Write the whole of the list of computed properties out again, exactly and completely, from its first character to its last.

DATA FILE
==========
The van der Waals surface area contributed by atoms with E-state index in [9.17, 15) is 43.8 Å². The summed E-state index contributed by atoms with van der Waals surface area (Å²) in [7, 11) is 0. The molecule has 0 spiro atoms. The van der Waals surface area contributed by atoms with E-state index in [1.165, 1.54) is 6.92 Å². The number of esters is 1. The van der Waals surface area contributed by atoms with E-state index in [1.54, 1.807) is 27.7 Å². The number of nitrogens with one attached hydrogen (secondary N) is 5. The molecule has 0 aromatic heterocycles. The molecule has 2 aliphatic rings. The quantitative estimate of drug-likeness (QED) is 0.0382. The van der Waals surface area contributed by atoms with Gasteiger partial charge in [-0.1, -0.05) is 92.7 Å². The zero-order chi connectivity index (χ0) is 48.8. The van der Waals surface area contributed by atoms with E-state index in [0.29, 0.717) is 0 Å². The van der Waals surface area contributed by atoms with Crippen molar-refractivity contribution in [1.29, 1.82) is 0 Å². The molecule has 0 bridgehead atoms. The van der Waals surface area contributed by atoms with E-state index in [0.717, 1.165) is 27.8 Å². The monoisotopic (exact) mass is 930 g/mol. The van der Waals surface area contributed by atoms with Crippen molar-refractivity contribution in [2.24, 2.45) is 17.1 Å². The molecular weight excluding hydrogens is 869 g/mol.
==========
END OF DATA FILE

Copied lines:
The van der Waals surface area contributed by atoms with E-state index in [9.17, 15) is 43.8 Å². The summed E-state index contributed by atoms with van der Waals surface area (Å²) in [7, 11) is 0. The molecule has 0 spiro atoms. The van der Waals surface area contributed by atoms with E-state index in [1.165, 1.54) is 6.92 Å². The number of esters is 1. The van der Waals surface area contributed by atoms with E-state index in [1.54, 1.807) is 27.7 Å². The number of nitrogens with one attached hydrogen (secondary N) is 5. The molecule has 0 aromatic heterocycles. The molecule has 2 aliphatic rings. The quantitative estimate of drug-likeness (QED) is 0.0382. The van der Waals surface area contributed by atoms with Gasteiger partial charge in [-0.1, -0.05) is 92.7 Å². The zero-order chi connectivity index (χ0) is 48.8. The van der Waals surface area contributed by atoms with E-state index in [0.29, 0.717) is 0 Å². The van der Waals surface area contributed by atoms with Crippen molar-refractivity contribution in [1.29, 1.82) is 0 Å². The molecule has 0 bridgehead atoms. The van der Waals surface area contributed by atoms with E-state index in [0.717, 1.165) is 27.8 Å². The monoisotopic (exact) mass is 930 g/mol. The van der Waals surface area contributed by atoms with Crippen molar-refractivity contribution in [2.24, 2.45) is 17.1 Å². The molecular weight excluding hydrogens is 869 g/mol.